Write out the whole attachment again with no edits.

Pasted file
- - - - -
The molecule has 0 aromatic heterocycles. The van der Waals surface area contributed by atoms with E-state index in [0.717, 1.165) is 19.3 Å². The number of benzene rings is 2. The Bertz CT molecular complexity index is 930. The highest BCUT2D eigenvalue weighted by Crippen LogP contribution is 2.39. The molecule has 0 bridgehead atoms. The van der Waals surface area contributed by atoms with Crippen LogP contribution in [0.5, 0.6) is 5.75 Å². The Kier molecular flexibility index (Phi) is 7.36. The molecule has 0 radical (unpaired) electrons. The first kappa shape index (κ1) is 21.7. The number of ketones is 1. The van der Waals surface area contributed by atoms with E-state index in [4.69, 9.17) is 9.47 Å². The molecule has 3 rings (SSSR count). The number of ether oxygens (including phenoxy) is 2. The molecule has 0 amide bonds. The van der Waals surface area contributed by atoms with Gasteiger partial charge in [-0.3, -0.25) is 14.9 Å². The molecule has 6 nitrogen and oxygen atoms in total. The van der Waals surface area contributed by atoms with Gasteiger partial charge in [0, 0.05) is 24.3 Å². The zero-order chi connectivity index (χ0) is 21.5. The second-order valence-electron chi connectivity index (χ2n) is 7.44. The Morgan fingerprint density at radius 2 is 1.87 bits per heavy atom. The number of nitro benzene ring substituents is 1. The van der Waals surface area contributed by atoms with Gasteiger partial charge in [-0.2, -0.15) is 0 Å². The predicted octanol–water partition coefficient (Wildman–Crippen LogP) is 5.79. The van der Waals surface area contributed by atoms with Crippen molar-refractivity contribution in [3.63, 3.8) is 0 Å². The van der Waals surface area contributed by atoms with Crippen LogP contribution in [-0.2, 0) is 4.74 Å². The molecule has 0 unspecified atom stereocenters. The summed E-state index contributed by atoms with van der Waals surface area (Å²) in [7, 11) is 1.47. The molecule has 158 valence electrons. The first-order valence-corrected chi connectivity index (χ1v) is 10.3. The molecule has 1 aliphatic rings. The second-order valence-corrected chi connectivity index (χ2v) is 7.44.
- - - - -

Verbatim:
The molecule has 0 aromatic heterocycles. The van der Waals surface area contributed by atoms with E-state index in [0.717, 1.165) is 19.3 Å². The number of benzene rings is 2. The Bertz CT molecular complexity index is 930. The highest BCUT2D eigenvalue weighted by Crippen LogP contribution is 2.39. The molecule has 0 bridgehead atoms. The van der Waals surface area contributed by atoms with Crippen LogP contribution in [0.5, 0.6) is 5.75 Å². The Kier molecular flexibility index (Phi) is 7.36. The molecule has 0 radical (unpaired) electrons. The first kappa shape index (κ1) is 21.7. The number of ketones is 1. The van der Waals surface area contributed by atoms with E-state index in [4.69, 9.17) is 9.47 Å². The molecule has 3 rings (SSSR count). The number of ether oxygens (including phenoxy) is 2. The molecule has 0 amide bonds. The van der Waals surface area contributed by atoms with Gasteiger partial charge in [-0.3, -0.25) is 14.9 Å². The molecule has 6 nitrogen and oxygen atoms in total. The van der Waals surface area contributed by atoms with Gasteiger partial charge in [0, 0.05) is 24.3 Å². The zero-order chi connectivity index (χ0) is 21.5. The second-order valence-electron chi connectivity index (χ2n) is 7.44. The Morgan fingerprint density at radius 2 is 1.87 bits per heavy atom. The number of nitro benzene ring substituents is 1. The van der Waals surface area contributed by atoms with Gasteiger partial charge in [-0.2, -0.15) is 0 Å². The predicted octanol–water partition coefficient (Wildman–Crippen LogP) is 5.79. The van der Waals surface area contributed by atoms with Crippen molar-refractivity contribution in [3.63, 3.8) is 0 Å². The van der Waals surface area contributed by atoms with Crippen LogP contribution in [-0.2, 0) is 4.74 Å². The molecule has 0 unspecified atom stereocenters. The summed E-state index contributed by atoms with van der Waals surface area (Å²) in [7, 11) is 1.47. The molecule has 158 valence electrons. The first-order valence-corrected chi connectivity index (χ1v) is 10.3. The molecule has 1 aliphatic rings. The second-order valence-corrected chi connectivity index (χ2v) is 7.44.